• John Jantak

Hudson resident donates tennis history to Wimbledon


Hudson resident Susan Mercer donated a century-old tennis trophy to the Wimbledon Lawn Tennis Museum last week to commemorate the victory made by her great aunt Agnes Morton and partner Elizabeth Ryan who won the Ladies Tournament in 1914.

A century-old historic piece of Wimbledon tennis history returned to London, England, last week through a generous donation that was made by Hudson resident Susan Mercer.

Mercer, whose great aunt Agnes Morton won the Ladies Doubles in 1914 with her American partner, Elizabeth Ryan, decided to donate Morton’s trophy to the Wimbledon Lawn Tennis Museum in London in honour of the 100th anniversary of their victory.

“The trophy wasn’t left to me but it came to me eventually,” Morton told Your Local Journal during an interview at her home on June 17. “It’s a larger silver salver that weighs about three pounds of sterling silver and it’s engraved ‘The World’s Lawn Tennis Championship on grass, Ladies Doubles, 1914; Won by Miss A.M. Morton and Miss E.M. Ryan’.”

Rather than assume responsibility for bringing the piece herself, Mercer opted to have it sent to Wimbledon by courier. It safely arrived last week. In exchange for her gift, Mercer received two centre court tickets for the finals on Saturday, July 5.

“This means I’ll be able to see the Ladies Singles, Ladies Doubles and Men’s Doubles all on the same day,” said Mercer. “I’ll be taking my brother and like he says, ‘we’ll be really knackered by the end of the day.”

Mercer said she was motivated to donate the trophy to commemorate Morton’s accomplishment because, “No one else in the family is tennis oriented. It just seemed like it was the proper thing to do and the rest of the family thought it was great, that I should give it to the museum.”

Morton already was an accomplished and victorious tennis player, almost 20 years older than Ryan, who was 22 when they won the championship. It was only the second time an official Ladies Doubles tournament was held at Wimbledon after it was introduced as a Championship event along with Mixed Doubles the previous year in 1913, said Mercer.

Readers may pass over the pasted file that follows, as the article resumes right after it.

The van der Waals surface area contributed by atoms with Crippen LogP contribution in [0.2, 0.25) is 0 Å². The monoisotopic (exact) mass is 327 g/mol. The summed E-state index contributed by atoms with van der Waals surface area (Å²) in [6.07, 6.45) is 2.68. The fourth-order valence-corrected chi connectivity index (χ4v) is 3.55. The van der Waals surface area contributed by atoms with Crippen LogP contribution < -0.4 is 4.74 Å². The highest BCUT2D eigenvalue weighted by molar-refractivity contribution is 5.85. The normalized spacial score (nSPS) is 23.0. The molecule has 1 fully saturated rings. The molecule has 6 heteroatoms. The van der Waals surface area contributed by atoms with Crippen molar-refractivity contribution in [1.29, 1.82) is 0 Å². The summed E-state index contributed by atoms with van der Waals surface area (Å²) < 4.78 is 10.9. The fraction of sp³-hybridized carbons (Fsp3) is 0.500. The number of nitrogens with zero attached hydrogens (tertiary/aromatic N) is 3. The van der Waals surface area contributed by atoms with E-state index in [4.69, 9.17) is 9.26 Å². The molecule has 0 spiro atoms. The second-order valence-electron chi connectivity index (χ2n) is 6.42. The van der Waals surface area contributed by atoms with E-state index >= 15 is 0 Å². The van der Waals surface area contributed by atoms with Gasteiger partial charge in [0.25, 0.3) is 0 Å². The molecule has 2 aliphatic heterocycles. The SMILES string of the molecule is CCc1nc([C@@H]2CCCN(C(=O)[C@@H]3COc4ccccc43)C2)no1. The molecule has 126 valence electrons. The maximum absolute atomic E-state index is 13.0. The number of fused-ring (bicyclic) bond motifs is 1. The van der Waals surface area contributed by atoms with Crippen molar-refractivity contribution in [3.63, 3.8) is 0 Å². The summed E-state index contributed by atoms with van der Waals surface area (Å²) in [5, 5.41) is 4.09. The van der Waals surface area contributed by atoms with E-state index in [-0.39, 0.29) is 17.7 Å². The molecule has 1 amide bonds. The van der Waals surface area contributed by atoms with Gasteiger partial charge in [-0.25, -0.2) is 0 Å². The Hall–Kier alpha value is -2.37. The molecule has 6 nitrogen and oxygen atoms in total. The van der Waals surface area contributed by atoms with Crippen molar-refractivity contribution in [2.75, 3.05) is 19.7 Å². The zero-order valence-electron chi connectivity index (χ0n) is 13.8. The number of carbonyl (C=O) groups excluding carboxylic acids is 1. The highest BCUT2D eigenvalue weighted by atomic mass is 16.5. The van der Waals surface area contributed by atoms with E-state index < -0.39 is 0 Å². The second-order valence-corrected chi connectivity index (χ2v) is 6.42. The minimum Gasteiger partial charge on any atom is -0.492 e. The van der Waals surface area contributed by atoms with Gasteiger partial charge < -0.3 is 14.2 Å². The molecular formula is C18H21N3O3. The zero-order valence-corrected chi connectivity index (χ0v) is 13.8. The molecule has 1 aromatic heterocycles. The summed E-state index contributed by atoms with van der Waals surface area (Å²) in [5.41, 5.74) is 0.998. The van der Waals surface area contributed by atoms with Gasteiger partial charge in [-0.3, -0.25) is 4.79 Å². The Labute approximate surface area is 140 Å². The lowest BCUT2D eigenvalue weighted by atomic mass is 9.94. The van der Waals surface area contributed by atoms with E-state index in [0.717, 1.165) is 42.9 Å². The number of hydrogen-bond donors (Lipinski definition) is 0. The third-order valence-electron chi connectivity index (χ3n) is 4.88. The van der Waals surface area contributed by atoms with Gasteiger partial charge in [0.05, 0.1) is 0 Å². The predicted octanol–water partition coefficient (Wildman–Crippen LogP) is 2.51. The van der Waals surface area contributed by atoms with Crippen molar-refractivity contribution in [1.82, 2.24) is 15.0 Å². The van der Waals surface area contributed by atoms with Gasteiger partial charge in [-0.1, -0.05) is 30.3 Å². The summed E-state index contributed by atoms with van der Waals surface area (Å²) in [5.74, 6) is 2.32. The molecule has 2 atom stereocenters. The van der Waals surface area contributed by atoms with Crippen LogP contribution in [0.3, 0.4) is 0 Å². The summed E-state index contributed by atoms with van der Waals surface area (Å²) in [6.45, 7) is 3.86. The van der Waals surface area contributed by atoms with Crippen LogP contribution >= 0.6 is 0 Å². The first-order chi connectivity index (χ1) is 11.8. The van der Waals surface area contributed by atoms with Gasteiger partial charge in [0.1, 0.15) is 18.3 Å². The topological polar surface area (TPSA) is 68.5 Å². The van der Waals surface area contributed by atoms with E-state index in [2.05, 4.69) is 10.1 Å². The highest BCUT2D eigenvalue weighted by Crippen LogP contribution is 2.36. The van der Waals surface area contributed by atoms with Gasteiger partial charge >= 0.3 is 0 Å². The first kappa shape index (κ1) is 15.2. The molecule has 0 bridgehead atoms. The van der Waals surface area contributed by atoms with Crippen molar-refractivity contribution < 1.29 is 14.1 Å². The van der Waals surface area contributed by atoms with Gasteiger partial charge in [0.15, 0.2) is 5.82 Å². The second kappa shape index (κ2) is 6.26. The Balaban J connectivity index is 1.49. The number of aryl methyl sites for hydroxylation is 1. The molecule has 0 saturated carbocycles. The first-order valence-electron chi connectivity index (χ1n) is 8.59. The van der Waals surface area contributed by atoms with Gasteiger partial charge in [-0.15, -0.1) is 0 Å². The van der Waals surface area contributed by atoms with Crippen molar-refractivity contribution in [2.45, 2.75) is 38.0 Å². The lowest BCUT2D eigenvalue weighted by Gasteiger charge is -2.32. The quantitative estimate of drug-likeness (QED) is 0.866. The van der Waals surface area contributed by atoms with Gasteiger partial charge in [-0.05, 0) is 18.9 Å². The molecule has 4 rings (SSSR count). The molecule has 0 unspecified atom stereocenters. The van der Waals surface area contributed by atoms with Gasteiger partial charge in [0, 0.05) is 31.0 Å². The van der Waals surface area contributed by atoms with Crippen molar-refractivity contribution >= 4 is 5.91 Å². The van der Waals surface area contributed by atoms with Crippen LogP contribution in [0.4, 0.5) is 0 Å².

Morton had twice reached the Singles finals at the Wimbledon Championships in 1908 and 1909. She also competed and finished fourth in Ladies Lawn Tennis at the 1908 Summer Olympics in London.


The sterling tray, known as a salver, is engraved with the date of the century-old win and now sits safely back home in London, England.

The advent of World War I in late July 1914 meant Wimbledon was cancelled for the next four years until 1918. When play resumed in 1919, Morton could no longer participate in competitive tennis after she sustained an eye injury during the stoppage.

Mercer fondly recalled her great aunt with tales of the time Morton took her on a personalized tour of the Wimbledon grounds and both her and Morton’s decision not to get married until later in life.

“Another thing she always said was, ‘I’m never going to get married until I’m too old to have children’ and she did,” said Mercer. “She married a widowed Irish baronet by the name of Brigadier General Sir Hugh Stewart so she became Lady Stewart and that was not until she was 53. So I never remember anything about her except as Lady Stewart.”

Morton died in 1952 at age 70. Mercer recounted that Ryan passed away at Wimbledon in 1979 at age 87, just one day before Billie Jean King surpassed Ryan’s record by winning her 20th title that year.

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